Unfair to expect Africa to shoulder burden of climate change alone, Ramaphosa tells AU

08 February 2020 - 10:05 By Qaanitah Hunter
President Cyril Ramaphosa says it is unfair to expect African countries to shoulder the burden of climate change alone.
President Cyril Ramaphosa says it is unfair to expect African countries to shoulder the burden of climate change alone.
Image: GCIS

President Cyril Ramaphosa has bemoaned as unfair the expectation that African countries must carry the burden of climate change alone.

The president was speaking at the AU where he was appointed the chair of the climate change committee — he took over the position from Gabon.

“Already African countries are spending between 2-9% of their GDP in addressing extreme climate events that is already happening at an unprecedented and accelerated pace. It is both unfair and unsustainable to expect Africa to shoulder this burden alone,” he said.

Ramaphosa said developing countries need to be assisted in dealing with this challenge.

“To limit global warming, build resilience to our economies and ensure the safety of our citizens. Everybody must see it as their responsibility to contribute,” he said.

This comes as climate experts have warned that Africa is more vulnerable than any other region to the world's changing weather patterns.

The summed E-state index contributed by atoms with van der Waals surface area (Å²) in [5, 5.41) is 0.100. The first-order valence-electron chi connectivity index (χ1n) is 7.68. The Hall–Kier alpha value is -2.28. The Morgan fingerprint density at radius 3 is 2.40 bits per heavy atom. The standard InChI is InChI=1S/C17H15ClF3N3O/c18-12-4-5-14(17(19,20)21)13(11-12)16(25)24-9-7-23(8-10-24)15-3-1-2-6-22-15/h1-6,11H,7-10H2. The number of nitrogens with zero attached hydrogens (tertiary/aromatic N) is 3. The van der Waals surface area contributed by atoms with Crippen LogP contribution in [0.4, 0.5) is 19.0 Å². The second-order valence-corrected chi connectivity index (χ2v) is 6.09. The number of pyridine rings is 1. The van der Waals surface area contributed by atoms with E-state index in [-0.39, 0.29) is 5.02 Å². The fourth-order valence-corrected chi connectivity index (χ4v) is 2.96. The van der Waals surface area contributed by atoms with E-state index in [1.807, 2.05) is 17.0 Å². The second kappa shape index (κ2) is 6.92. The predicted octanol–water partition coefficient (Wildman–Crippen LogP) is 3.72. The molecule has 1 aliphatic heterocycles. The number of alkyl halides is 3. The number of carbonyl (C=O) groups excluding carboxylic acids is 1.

Speakers before Ramaphosa expressed concern that Africa was facing the brunt of climate change in the form of droughts, flooding and other natural disasters.

Ramaphosa bemoaned the trend of international financiers to abruptly disinvest from fossil fuels saying it posed a particular threat to Africa because of the unintended impact on jobs as well as economies.

“The transition must take place in a phased and planned manner. It must also be tailored to national circumstances.”

Big international banks particularly from the EU have decided to stop funding oil, gas and coal projects by the end of 2021.

Ramaphosa said this was bad because the needs and circumstances of countries were diverse.

“We are finding it extremely difficult to find support for large-scale transformative climate change efforts because support is no longer in the form of grants but rather comes in the forms of loans,” he said.

Ramaphosa said this exacerbates the debt threat and forces a reliance on the private sector “which is in the main risk averse”.

The president told delegates at the AU that increased ambition for action on climate change must be matched with enhanced ambition for support.

Ramaphosa’s engagement on climate change was the first of his formal events during the AU summit.

He is expected to hold a number of bilateral meetings with heads of state as he prepares to take over the chairpersonship of the AU from Egypt.

This is the second time SA will be taking over the rotating position.


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